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Subject: Re: Surface finish for space

Date: 05/02/00 at 8:24 AM
Posted by: James Jackson
E-mail: JOJ@Texas.net
Message Posted:

In Reply to: Surface finish for space posted by Brendon Parise on 05/01/00 at 10:32 PM:

Hello Brendon,

In a previous life, I was required to do layouts for space flight.

Standards you should be aware of are:

The spec that I used way back when, was NASA NHB 5300.4(3I), but NASA has cancelled this spec., and has called out the requirements in IPC-6011, Class 3 and IPC-6012 instead.

NASA uses NAS 5300.4 (3J-1) for conformal coating and staking.

NHB 5300.4 (3K) was cancelled, and NASA now calls out IPC-2221 and IPC-2222.

There are several other issues that you will need to address dealing with outgassing, temperature, etc.

The boards that I designed had no soldermask, but silkscreen was allowed as it was a special formulation ink that did not outgas (or fell within the NASA limits for outgassing).

The board material was not FR-4, but Polyimide, also due to outgassing issues... as well as elevated temperature issues.

You will need to spend some time creating 'coupons' for cross-sectional testing. These get placed along the outside edges of the P.C. board, and will be used to verify the integrity of the PCB.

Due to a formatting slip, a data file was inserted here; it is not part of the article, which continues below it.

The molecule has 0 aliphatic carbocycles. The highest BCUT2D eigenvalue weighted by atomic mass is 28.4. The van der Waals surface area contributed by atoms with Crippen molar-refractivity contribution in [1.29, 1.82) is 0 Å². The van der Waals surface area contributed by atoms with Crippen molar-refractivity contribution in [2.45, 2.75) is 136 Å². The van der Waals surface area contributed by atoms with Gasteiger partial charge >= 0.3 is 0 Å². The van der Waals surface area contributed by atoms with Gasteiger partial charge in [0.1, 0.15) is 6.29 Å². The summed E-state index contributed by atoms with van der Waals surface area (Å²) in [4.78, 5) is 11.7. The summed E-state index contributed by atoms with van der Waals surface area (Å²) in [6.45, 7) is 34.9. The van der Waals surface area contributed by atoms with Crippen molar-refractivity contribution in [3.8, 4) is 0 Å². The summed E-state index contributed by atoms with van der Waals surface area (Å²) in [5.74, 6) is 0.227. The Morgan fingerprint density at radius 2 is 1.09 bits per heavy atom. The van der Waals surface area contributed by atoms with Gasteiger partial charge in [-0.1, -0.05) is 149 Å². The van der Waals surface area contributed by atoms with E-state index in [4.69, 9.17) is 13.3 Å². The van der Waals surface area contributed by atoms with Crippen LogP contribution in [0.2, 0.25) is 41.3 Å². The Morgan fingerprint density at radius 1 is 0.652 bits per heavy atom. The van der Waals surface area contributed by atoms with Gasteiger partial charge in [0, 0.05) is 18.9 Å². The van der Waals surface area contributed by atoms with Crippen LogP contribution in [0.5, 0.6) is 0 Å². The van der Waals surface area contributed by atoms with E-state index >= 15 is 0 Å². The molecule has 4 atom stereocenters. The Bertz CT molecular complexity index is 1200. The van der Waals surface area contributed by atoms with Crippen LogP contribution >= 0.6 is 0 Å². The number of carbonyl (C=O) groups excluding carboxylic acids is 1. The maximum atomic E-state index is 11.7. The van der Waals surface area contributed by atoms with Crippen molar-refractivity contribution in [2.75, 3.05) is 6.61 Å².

The boards also had parts on them that got hot. They needed special 'Thermal Vias' that conducted the heat from the parts to a special inner copper layers that were something like 4oz or 8oz copper. This layer was electrically bolted to the chassis of the enclosure where the heat was dissipated.

The boards worked very well, but required a thermal engineer to design the thermal aspects of this design.

If you have any devices that are tall, they will ned to be secured or staked to the board per the NASA spec.

The PCB fabricator that you use will also need to be qualified to produce NASA/MIL-Spec flight boards.

I also seem to remember lots of documentation for everything. This requirement got worse after the Challenger incident.

Well, at least that's the way I remember it. Things may have changed a bit since I last did a NASA board.

Have fun,

James Jackson

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